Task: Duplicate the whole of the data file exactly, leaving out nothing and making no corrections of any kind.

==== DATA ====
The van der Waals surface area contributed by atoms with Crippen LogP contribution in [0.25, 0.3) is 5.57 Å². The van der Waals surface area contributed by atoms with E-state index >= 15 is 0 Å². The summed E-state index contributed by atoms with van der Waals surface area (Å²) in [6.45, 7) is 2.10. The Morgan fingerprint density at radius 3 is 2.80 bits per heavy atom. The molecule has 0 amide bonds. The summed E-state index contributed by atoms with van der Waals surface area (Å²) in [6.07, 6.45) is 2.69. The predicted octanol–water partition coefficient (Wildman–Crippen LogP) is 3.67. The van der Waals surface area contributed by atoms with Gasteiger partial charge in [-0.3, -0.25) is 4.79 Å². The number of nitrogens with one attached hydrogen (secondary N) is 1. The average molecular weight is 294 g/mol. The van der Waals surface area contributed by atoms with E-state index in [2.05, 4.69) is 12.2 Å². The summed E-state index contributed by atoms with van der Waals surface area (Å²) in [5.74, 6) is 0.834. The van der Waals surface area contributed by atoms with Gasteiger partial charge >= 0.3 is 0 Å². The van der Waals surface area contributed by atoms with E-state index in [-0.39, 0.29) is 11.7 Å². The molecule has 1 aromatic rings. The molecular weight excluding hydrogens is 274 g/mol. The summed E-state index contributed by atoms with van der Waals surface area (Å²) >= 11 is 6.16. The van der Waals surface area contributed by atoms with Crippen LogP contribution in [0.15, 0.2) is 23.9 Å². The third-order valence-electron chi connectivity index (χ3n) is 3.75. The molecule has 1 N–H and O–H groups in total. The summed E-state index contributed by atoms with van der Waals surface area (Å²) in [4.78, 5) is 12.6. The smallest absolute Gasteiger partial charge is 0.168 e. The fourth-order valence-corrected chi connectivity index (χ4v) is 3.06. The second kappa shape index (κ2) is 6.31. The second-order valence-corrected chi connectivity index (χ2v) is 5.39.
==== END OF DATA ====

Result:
The van der Waals surface area contributed by atoms with Crippen LogP contribution in [0.25, 0.3) is 5.57 Å². The van der Waals surface area contributed by atoms with E-state index >= 15 is 0 Å². The summed E-state index contributed by atoms with van der Waals surface area (Å²) in [6.45, 7) is 2.10. The Morgan fingerprint density at radius 3 is 2.80 bits per heavy atom. The molecule has 0 amide bonds. The summed E-state index contributed by atoms with van der Waals surface area (Å²) in [6.07, 6.45) is 2.69. The predicted octanol–water partition coefficient (Wildman–Crippen LogP) is 3.67. The van der Waals surface area contributed by atoms with Gasteiger partial charge in [-0.3, -0.25) is 4.79 Å². The number of nitrogens with one attached hydrogen (secondary N) is 1. The average molecular weight is 294 g/mol. The van der Waals surface area contributed by atoms with E-state index in [2.05, 4.69) is 12.2 Å². The summed E-state index contributed by atoms with van der Waals surface area (Å²) in [5.74, 6) is 0.834. The van der Waals surface area contributed by atoms with Gasteiger partial charge >= 0.3 is 0 Å². The van der Waals surface area contributed by atoms with E-state index in [-0.39, 0.29) is 11.7 Å². The molecule has 1 aromatic rings. The molecular weight excluding hydrogens is 274 g/mol. The summed E-state index contributed by atoms with van der Waals surface area (Å²) >= 11 is 6.16. The van der Waals surface area contributed by atoms with Crippen LogP contribution in [0.15, 0.2) is 23.9 Å². The third-order valence-electron chi connectivity index (χ3n) is 3.75. The molecule has 1 N–H and O–H groups in total. The summed E-state index contributed by atoms with van der Waals surface area (Å²) in [4.78, 5) is 12.6. The smallest absolute Gasteiger partial charge is 0.168 e. The fourth-order valence-corrected chi connectivity index (χ4v) is 3.06. The second kappa shape index (κ2) is 6.31. The second-order valence-corrected chi connectivity index (χ2v) is 5.39.